Different investors have different goals.
But whether you are a risk-seeker looking to dabble in trading as a Wall Street hobbyist or you’re conservatively preparing your nest egg, the phrase “high yield” is attractive.
It can be challenging to know which high-yield investment options are just risky enough and which are too risky. By reading this article, you’re clearly placing importance on educating yourself, so you’re off to a good start.
Keep reading to understand what high-yield investments are, the various categories of high-yield investments, and the critical elements to consider as you continue to build your investment portfolio.
What Qualifies as a High-Yield Investment?
Yield refers to the income earned on an investment. For example, yield can take the form of interest received or dividend income earned from holding a security.
To get a higher return, you’ll have to venture into market-linked investments, not just fixed income investments. Those market-linked investments carry higher risk. To attract investors, issuers of such investments offer a higher yield to compensate for the higher risk involved.
What qualifies as “high” is going to be relative based on what type of investor you are. A conservative investor may consider a dividend stock with a 4% yield to be high yield, while a more aggressive investor may not.
While high-yield investments can offer you high returns, risk and reward go hand in hand. When considering investment options labeled as “high yield,” you should employ an educated approach and a healthy amount of skepticism.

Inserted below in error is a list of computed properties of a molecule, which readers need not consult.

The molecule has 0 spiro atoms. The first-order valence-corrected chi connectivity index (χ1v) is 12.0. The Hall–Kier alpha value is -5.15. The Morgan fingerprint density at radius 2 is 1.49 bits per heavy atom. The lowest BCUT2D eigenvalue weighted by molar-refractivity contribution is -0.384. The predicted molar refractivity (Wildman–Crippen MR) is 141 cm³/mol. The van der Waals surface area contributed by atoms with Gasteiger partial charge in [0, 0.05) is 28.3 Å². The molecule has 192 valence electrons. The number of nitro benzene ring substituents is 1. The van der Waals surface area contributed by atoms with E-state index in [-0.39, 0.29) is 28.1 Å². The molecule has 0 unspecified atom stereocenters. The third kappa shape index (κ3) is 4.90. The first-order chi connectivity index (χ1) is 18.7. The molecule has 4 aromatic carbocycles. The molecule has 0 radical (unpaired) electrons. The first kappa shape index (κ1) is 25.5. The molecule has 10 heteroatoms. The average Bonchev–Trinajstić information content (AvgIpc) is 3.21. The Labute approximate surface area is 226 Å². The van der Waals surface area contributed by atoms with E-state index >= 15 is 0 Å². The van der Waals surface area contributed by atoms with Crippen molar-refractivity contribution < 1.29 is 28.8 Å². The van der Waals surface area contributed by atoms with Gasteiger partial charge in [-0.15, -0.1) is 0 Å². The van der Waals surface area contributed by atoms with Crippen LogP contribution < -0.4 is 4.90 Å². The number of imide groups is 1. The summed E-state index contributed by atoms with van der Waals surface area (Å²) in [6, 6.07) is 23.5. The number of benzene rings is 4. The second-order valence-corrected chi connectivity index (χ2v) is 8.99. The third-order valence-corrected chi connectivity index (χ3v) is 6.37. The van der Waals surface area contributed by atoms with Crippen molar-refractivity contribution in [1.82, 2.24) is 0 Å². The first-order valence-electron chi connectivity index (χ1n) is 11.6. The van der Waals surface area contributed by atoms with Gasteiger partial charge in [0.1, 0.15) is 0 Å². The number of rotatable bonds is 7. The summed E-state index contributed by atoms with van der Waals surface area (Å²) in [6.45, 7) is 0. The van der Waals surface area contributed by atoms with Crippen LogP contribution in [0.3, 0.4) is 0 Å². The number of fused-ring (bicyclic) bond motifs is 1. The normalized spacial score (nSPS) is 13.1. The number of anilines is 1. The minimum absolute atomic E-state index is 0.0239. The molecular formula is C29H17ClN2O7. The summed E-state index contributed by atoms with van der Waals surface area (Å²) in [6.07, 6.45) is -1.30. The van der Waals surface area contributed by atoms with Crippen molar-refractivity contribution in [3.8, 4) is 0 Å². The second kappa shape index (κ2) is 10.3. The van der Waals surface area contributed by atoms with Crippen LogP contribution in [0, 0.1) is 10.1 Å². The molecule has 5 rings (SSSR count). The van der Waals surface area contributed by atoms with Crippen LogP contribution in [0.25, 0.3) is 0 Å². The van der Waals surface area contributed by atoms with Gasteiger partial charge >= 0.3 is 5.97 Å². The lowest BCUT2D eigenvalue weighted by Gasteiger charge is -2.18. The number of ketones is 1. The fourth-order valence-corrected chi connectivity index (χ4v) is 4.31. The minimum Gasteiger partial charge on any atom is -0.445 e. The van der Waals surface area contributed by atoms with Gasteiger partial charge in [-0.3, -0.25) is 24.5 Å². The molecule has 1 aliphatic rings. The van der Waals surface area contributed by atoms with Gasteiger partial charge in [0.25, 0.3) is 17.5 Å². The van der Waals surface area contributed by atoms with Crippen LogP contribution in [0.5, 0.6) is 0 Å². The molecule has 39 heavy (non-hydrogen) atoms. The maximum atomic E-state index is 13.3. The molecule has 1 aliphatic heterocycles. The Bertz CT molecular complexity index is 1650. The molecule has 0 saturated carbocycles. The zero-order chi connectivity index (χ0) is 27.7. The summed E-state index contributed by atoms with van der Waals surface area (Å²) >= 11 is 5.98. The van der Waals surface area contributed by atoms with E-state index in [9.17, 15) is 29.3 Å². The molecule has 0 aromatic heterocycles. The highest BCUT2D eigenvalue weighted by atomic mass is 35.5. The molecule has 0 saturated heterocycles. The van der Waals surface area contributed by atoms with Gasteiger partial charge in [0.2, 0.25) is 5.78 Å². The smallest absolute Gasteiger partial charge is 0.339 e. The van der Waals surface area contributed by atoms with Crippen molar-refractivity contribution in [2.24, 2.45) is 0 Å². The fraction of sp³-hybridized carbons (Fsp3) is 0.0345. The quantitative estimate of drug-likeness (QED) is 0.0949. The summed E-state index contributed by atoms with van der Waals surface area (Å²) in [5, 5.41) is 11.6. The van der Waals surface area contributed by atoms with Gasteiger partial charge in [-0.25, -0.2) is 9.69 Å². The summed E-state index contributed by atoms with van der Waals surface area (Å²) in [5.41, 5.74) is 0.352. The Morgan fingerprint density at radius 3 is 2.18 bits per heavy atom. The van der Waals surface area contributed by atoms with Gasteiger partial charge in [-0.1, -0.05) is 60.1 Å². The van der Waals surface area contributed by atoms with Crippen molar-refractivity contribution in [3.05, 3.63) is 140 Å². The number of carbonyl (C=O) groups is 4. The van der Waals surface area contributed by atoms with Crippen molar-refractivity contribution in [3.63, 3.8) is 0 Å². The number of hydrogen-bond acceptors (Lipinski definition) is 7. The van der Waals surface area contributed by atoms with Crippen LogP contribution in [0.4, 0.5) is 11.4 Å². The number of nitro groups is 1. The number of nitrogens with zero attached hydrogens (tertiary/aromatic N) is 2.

Although you may be rewarded for tolerating more risk, it’s important to really consider what this risk will mean to your overall financial stability.
Key Considerations About High-Yield Investments
When considering high-yield investments for your investment portfolio, it’s always a good idea to ask yourself a few questions first. Think about what you’re hoping to accomplish and check in with yourself about how risk tolerant you can afford to be.
Why Invest in High-Yield Instruments?
Most investors are aiming for the good life — both now and in the future.
To say that 2020 put things like personal finance issues and unpredictability in the stock market “on blast” would be an understatement. We all witnessed how quickly investors without a long-term plan can be devastated. But many who were in a position to take advantage of the volatility did quite well since the market registered record highs in many sectors in the second half of that year.
One thing 2020 certainly proved is that diversification is always going to be important. A portfolio with a mix of conservative safe investments combined with higher-yield and higher-return instruments can be the way to go.
High-yield instruments can provide an additional source of income to fund retirement even if your portfolio finds itself in a bind.
How Risk Tolerant Are You?
Is your risk tolerance high enough for high-yield investing? Can you stomach watching the value of your investment fluctuate up and down?